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Democrats Get More Bad News About Their Chances Of Holding The House

Two major election raters have shifted their projected outcomes for several House races toward the GOP in yet another signal Republicans are favored to retake control in the midterms.

Larry Sabato’s Crystal Ball updated 11 races on Tuesday, with all becoming friendlier towards the GOP. Shifts occurred in districts that were previously considered safer for Democrats, like Nevada Rep. Susie Lee’s 3rd Congressional District, as well as those previously thought to be competitive for Republicans, like Texas Rep. Tony Gonzales’ 23rd Congressional District.

“Our main question about the House continues to be not whether Republicans will flip the House — although we would not completely shut the door on Democrats’ retaining control if the political environment improves markedly — but rather how big the Republicans’ eventual majority will be,” wrote Kyle Kondik, managing editor of election forecaster Sabato’s Crystal Ball.

Cook Political Report (CPR) made eight races more favorable to Republicans on Wednesday. Three Democratic incumbents, such as Rep. Abigail Spanberger of Virginia’s 7th Congressional District, had their races shifted from “lean Democrat” to “toss-up.” Overall, 27 seats held by Democrats are considered to be toss-ups or worse, while only 12 seats held by Republicans are labeled the same.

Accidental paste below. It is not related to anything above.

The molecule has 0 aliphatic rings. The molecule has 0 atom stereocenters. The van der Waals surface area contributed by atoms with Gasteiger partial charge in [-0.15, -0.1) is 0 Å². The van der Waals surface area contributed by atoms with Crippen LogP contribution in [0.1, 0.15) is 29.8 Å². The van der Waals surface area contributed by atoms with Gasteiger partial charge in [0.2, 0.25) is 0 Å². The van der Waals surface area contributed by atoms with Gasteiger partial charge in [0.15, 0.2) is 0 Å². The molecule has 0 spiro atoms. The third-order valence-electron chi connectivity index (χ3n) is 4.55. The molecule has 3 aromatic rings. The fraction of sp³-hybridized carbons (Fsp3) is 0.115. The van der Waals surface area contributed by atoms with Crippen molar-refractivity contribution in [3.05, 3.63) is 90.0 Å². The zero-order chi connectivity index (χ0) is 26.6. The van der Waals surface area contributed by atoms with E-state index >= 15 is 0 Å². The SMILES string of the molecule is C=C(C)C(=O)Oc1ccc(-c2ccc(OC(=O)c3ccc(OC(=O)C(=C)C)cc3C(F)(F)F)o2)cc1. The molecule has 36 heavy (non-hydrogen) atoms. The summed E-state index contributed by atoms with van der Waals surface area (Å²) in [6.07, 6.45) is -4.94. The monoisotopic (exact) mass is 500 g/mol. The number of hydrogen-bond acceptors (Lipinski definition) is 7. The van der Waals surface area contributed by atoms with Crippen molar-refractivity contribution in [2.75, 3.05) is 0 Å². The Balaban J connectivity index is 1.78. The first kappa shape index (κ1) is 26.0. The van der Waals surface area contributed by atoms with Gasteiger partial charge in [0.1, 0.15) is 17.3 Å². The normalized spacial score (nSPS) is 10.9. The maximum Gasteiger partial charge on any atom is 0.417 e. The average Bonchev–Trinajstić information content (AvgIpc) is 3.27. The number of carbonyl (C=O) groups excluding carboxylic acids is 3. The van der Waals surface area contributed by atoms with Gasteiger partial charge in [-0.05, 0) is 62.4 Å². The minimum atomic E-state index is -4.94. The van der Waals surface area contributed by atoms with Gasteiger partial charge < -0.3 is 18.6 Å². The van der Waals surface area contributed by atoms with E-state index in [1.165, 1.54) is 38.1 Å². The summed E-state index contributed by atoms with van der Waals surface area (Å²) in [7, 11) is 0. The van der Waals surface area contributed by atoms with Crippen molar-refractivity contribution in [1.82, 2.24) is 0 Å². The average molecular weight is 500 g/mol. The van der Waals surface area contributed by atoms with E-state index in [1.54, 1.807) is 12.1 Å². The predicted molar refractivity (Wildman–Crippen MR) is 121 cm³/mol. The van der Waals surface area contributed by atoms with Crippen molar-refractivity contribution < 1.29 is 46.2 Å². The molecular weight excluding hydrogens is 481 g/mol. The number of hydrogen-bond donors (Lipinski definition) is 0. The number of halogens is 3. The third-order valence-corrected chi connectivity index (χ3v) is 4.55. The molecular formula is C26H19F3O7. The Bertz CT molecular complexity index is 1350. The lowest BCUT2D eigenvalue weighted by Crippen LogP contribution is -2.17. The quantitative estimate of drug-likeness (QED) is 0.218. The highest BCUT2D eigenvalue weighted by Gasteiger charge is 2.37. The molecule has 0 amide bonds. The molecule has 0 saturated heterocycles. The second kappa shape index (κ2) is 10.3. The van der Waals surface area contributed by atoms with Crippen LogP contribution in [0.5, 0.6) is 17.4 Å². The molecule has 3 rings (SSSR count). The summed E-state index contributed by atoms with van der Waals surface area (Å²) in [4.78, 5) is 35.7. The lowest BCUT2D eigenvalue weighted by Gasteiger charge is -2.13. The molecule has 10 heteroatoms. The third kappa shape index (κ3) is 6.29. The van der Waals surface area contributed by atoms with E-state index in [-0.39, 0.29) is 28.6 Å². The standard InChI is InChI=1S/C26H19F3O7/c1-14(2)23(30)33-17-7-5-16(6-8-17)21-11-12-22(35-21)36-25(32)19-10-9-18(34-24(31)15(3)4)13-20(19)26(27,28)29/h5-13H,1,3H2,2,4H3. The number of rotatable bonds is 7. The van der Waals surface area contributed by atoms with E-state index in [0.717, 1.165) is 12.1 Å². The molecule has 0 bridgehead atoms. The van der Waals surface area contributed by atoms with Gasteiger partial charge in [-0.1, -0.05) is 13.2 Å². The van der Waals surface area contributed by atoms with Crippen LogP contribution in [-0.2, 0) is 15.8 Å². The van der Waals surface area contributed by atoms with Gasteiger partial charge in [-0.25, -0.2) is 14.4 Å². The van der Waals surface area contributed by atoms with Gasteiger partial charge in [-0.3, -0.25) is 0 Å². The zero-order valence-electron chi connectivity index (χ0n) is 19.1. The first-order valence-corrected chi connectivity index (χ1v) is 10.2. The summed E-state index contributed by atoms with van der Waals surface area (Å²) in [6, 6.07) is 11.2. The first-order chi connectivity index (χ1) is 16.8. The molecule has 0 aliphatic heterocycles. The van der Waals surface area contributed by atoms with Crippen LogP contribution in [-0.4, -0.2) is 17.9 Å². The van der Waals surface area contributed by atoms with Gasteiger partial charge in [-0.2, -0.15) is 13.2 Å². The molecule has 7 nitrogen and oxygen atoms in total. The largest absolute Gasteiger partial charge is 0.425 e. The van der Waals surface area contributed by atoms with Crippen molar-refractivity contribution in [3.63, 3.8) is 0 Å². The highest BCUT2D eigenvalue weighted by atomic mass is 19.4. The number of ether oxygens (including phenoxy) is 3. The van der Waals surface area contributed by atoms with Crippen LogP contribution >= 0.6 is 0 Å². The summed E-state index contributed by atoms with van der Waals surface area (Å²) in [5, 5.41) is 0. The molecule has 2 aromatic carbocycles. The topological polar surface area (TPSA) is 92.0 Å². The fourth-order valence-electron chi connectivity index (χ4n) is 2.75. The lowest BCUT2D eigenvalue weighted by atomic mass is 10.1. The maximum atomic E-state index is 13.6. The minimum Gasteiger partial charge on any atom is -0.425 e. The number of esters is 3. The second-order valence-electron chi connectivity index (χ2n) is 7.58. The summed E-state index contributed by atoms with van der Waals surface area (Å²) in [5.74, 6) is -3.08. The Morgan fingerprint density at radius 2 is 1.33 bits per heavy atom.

“President Biden’s approval rating remains stuck at 42 percent, and if anything the political environment has deteriorated for Democrats since January as inflation concerns have soared and Build Back Better has stalled,” CPR’s senior editor David Wasserman wrote.

“That means no Democrat in a single-digit Biden (or Trump-won) district is secure, and even some seats Biden carried by double-digit margins in 2020 could come into play this fall, giving the GOP surprising ‘reach’ opportunities,” he said.

The shifts are the latest bit of bad news for Democrats, as CPR originally projected the party to net four to five seats from redistricting alone, but decreased its prediction in March to only one or two after court cases affected congressional maps in Ohio and Maryland.

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